English 40H - Winter, 2018

Introductory Topics in Literature


Class Information

Instructor: Dobbins, Gregory
Time: TR 3:10-4:30
Location: 151 Olson


The Weird, the Eerie, the Supernatural, and the 'Natural'

The focus of this course will be on 'Weird' and ‘Eerie’ Literature, a strain of Horror/Occult/Esoteric/Science Fiction which may concern the supernatural and/or the extraterrestrial, but is distinct from more specific sub-genres usually identified with those terms. It begins sometime in the mid-19th century and continues up to the present day, and encompasses fiction, non-fiction, poetry, and film among other mediums.

Just as the acceleration of modernization in the mid-19th century placed an emphasis on scientific certainty and rationality, a wide disparate variety of writers and artists formulated an alternative trajectory that appears to question such exactitude. "Weird Fiction", a term invented by H.P. Lovecraft to describe his own writing and influences, is defined by its fundamental inexplicability. While there may be a place for ghosts, demons, witches, werewolves, vampires, aliens, or zombies in Weird Fiction (indeed, some of these entities will be making cameo appearances in the course of our reading), they are for the most part known and knowable. What makes Weird Fiction "weird" is the sense that there never really is an adequate explanation for the supernatural events that take place in these narratives.

“Eerie Fiction” is related to Weird Fiction, but departs from a slightly different premise. Unlike in Weird Fiction, in which narratives occur because something is present which should NOT be there according to logic and a rational understanding of “reality” (i.e., “this and that don’t belong together in a logical sense”), Eerie Fiction is characterized by something fundamentally logically wrong with that which should make sense, or even the complete absence of that which makes something make sense (i.e. “this situation cannot be, because something is not functioning properly or is missing altogether”).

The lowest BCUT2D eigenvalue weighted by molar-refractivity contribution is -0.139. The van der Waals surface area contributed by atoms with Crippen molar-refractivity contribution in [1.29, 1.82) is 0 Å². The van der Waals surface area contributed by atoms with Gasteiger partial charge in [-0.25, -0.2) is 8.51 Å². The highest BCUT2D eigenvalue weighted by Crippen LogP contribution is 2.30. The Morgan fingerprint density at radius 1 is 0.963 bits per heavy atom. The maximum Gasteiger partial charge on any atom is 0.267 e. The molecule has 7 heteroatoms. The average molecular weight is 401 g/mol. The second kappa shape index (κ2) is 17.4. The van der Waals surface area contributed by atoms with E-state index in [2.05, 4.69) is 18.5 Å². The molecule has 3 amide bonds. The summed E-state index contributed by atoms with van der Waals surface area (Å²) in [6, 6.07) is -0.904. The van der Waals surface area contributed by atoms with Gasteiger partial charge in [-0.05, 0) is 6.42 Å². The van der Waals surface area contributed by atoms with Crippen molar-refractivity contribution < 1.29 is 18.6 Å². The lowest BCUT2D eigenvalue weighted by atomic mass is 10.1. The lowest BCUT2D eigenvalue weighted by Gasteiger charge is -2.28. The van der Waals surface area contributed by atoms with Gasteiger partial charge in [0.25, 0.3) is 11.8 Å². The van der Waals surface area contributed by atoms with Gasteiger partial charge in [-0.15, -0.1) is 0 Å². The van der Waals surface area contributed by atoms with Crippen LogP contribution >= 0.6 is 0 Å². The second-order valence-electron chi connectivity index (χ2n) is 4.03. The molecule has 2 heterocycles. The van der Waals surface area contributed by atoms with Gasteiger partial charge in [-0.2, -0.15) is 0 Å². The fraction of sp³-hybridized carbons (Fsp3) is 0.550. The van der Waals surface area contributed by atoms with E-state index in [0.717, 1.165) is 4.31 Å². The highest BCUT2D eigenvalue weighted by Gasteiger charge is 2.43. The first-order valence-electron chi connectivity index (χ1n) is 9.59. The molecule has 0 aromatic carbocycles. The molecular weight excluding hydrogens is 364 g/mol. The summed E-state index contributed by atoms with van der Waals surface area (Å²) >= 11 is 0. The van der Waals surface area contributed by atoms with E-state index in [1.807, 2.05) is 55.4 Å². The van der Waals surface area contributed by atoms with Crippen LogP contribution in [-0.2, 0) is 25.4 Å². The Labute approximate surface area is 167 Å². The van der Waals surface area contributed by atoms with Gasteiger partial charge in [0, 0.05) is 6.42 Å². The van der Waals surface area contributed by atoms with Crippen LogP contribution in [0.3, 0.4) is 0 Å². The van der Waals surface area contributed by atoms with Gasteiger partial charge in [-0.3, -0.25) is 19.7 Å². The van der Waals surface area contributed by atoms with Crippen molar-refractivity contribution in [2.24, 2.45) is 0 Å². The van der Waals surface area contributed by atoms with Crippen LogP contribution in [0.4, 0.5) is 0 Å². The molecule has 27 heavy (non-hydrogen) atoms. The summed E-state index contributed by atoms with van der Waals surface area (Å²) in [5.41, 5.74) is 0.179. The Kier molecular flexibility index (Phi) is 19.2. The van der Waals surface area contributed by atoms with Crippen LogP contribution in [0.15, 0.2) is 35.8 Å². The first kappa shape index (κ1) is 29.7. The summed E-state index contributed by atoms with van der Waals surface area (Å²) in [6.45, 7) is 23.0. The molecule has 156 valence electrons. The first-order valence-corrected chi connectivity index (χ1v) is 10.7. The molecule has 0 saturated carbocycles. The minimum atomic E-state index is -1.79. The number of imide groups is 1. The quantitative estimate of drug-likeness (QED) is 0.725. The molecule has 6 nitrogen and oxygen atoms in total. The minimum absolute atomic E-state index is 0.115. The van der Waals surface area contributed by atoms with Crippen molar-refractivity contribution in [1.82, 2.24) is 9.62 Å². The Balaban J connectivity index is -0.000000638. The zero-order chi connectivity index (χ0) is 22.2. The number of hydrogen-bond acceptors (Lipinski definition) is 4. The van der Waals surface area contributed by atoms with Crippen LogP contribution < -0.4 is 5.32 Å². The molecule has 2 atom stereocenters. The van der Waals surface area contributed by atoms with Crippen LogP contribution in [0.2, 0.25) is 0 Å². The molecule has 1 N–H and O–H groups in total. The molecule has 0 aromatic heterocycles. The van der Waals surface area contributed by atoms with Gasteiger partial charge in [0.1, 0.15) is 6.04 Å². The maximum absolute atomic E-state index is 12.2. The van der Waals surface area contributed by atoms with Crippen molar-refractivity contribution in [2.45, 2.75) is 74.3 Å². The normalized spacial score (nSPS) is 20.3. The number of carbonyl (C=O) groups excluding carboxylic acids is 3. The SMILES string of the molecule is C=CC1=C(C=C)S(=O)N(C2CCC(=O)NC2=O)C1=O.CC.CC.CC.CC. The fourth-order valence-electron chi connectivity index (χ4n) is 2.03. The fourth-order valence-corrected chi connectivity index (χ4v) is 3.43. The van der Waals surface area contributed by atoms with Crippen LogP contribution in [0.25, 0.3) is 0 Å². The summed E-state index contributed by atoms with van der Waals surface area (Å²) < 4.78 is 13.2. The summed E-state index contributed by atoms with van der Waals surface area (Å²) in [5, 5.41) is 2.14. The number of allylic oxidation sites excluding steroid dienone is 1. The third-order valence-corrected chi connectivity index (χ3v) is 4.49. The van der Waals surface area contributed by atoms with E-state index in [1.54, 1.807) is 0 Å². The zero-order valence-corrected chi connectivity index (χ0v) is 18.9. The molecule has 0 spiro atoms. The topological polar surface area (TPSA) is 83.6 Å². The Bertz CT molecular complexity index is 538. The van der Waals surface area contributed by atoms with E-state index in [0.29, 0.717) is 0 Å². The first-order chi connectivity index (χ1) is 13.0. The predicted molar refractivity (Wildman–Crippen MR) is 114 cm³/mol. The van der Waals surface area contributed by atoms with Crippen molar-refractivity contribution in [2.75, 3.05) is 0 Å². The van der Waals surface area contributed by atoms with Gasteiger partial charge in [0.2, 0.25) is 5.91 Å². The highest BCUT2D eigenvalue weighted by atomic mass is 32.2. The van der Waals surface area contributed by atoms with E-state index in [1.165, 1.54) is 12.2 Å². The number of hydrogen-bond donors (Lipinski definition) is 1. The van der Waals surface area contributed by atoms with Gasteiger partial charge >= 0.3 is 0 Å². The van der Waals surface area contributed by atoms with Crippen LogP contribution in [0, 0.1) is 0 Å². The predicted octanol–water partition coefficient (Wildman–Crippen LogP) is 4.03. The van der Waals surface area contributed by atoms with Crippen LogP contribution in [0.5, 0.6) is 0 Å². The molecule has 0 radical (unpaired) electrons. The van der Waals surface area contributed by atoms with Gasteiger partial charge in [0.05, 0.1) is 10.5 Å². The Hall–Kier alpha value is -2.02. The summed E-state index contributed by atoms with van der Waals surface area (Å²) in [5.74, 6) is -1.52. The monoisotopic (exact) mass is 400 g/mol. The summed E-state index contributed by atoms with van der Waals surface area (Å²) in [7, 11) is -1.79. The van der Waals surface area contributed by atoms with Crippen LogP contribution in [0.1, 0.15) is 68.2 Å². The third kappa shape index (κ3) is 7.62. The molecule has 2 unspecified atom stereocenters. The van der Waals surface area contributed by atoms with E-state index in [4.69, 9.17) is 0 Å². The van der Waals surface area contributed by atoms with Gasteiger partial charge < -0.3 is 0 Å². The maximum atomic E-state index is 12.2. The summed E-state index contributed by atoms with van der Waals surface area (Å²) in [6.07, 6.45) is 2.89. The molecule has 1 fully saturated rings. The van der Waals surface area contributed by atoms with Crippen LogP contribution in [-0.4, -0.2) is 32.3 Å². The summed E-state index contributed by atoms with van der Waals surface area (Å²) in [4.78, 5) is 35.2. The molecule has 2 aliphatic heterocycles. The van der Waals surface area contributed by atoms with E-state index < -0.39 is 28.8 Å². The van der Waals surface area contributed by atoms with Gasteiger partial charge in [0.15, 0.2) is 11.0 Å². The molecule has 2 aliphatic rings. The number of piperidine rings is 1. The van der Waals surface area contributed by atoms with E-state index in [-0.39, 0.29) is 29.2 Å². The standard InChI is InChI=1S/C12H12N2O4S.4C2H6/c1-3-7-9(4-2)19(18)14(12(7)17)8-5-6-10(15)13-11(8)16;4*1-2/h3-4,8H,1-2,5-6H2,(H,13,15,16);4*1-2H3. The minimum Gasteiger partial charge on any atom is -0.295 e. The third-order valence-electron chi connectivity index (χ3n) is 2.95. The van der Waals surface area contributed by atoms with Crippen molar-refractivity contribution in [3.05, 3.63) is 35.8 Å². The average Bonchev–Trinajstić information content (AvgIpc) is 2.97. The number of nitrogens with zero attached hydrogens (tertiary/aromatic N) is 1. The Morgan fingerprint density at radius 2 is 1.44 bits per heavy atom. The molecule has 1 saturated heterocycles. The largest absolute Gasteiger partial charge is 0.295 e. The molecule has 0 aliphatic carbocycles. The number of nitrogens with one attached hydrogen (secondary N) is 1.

While the constitutive gap between that which is and that which should not be is the source of both the pleasure and terror found in Weird and Eerie Fiction (and for the most part, both types of fiction are found as often in popular culture as they are in the traditional canon), it also raises a crucial question: is that which is understood in rational and realistic terms to be "natural" really that-- or is it actually something else entirely? The texts for this class will be listed below once they have been ordered, but we will be reading various works by writers like Edgar Allan Poe, Ambrose Bierce, Oscar Wilde, Arthur Conan Doyle, W.B. Yeats, Charlotte Perkins Gilman, M.R. James, Arthur Machen, H.P. Lovecraft, Shirley Jackson, Daphne DuMaurier, and Thomas Ligotti.


Two essays, various short writing assignments exploring the topics of the Weird and the Eerie, active class participation, and a final exam.


The Picture of Dorian Gray, Oscar Wilde
The White People and Other Stories, Arthur Machen
The Call of Cthulu, H.P. Lovecraft
At the Mountains of Madness, H.P. Lovecraft
The Haunting of Hill House, Shirley Jackson
Don't Look Now, Daphne Du Maurier
Songs of a Dead Dreamer/Grimscribe, Thomas Ligotti